Chimney Rock Mountain is a fantastic place to visit for those avid walkers! You can leave from the Bloody Bridge which is about a 5-10 minute drive outside Newcastle. Head for the south-western side of the summit where you can see what little remains of a B26 Martin Marauder. This plane crashed in thick fog on 10th April 1944 killing all 5 of the US personnel on board. The oldest member of the crew that died in this accident was only 26 years of age.
The grid reference for the crash is 365.255. IMPORTANT: Please plan your journey carefully as the weather is very changeable and make sure you have suitable navigational tools and clothing.
USAAF training activities in Northern Ireland were under the control of the 8th Air Force Composite Command, based at Kircassock House, Magherlin, Co. Down. The organisation created specifically for training purposes was known as a Combat Crew Replacement Centre group. No. 3 CCRC was based at Toome.
On the 10th April 1944 at 14.45, three B26 Marauders took off from Toome on a Gunnery Training Mission. 2nd Lt Richard A. Newman flew the lead plane No. 025. The right wingman flying aircraft No. 054 (41-18054 “Jezabelle“) was 2nd Lt Eugene G. Wegman and the left wingman flying aircraft No. 41-18150 a B26b-4 was 2nd Lt Howell C. Osborne Jr.
Weather on that day was described as visibility four miles, Stratus clouds at one thousand feet, overcast with breaks, reported haze.
At approximately 15.30 hrs the flight was circling over the Irish sea, approximately two to three miles east of Kilkeel in an attempt to get over a cloud bank building up on the Mourne Mountains. 2nd Lt Osborne’s plane was out of position and approximately 1200 and 1500 ft behind and 400 ft below the other two aircraft when it disappeared into a cloud bank never to be seen again.
Lt. Newman made two attempts to contact Lt. Osborne but found that radio contact had been lost.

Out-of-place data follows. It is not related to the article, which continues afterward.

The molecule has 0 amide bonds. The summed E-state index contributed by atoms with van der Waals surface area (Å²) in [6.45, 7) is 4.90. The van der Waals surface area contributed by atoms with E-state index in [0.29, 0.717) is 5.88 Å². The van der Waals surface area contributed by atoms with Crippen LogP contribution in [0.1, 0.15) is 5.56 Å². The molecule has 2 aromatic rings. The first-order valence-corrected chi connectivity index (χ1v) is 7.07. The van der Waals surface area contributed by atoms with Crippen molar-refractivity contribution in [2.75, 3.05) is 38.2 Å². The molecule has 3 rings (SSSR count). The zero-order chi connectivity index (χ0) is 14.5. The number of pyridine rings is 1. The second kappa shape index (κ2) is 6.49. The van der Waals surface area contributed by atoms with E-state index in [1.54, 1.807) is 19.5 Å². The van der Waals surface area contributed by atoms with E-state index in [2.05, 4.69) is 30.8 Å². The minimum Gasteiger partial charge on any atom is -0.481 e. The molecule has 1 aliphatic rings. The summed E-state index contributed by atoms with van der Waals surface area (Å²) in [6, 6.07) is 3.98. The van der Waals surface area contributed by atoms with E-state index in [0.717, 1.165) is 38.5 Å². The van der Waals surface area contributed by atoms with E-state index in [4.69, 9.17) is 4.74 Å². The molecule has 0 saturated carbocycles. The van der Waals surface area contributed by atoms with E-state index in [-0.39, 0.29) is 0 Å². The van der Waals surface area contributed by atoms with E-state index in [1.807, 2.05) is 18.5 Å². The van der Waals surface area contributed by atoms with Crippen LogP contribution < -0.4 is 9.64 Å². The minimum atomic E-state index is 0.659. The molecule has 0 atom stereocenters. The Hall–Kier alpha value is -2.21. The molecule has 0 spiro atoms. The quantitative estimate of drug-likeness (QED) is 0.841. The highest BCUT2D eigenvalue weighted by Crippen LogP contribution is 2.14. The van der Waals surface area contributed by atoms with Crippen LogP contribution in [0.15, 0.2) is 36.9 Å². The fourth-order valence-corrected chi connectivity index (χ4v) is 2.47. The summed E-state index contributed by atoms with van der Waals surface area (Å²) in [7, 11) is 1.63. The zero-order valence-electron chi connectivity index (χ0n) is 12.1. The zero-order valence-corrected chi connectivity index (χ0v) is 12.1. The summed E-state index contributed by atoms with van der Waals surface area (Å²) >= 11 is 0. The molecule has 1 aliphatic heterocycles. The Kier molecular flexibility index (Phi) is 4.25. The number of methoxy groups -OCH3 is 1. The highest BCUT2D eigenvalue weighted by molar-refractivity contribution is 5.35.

The crew was listed as missing until members of the American 5th Infantry Division on a routine hike in the Mournes discovered the wreckage. Official confirmation of the accident reached the 364th Service Squadron on the 15th April 1944.
A report on the accident dated 21/4/44 by Major George Commenator concluded that 2nd Lt. Osborne “Made an error in technique by permitting himself to get too far out of position in formation and that the pilot made an error in judgement by flying into clouds in a known mountainous area.” No reason was offered to explain why Howell Osborne’s plane was having difficulty keeping up with the formation. The fact that the plane he was flying had been retired from frontline service because it was “War Weary” may have been a contributing factor.
The crew were as follows. Please follow the links on their names to find out more about the men who died:
- 2nd Lt Howell C. Osborne Jr (Pilot)
ID: 0-685276 (Fort Smith, Arkansas)
- 2nd Lt Chester M. Turner (Co Pilot)
ID: 0-753462 (Cowley County, Kansas)
- Staff Sgt Roy R. Cappe Jr (Aerial Engineer)
ID: 13041696 (Allegheny County, Pennsylvania)
- Staff Sgt William J. Devenney (Radio Gunner)
ID: 33367015 (Carbon County, Pennsylvania)
- Sgt Jimmie Gyovai (Engineer Gunner)
ID: 15337609 (Boone County, West Virginia)
After all five casualties remains were recovered by the US Army Graves Registration they would have been taken to Wilton’s Funeral Home, 255 Crumlin Road, Belfast.
After the funerals, they were then buried with full military honours at Lisnabreeny American Military Cemetery, Rocky Road, Castlereagh, Belfast.
They remained there until the cemetery was decommissioned in 1948. Then they were exhumed and either repatriated to the Unitied States or reburied in the American War Cemetery in Cambridge, England.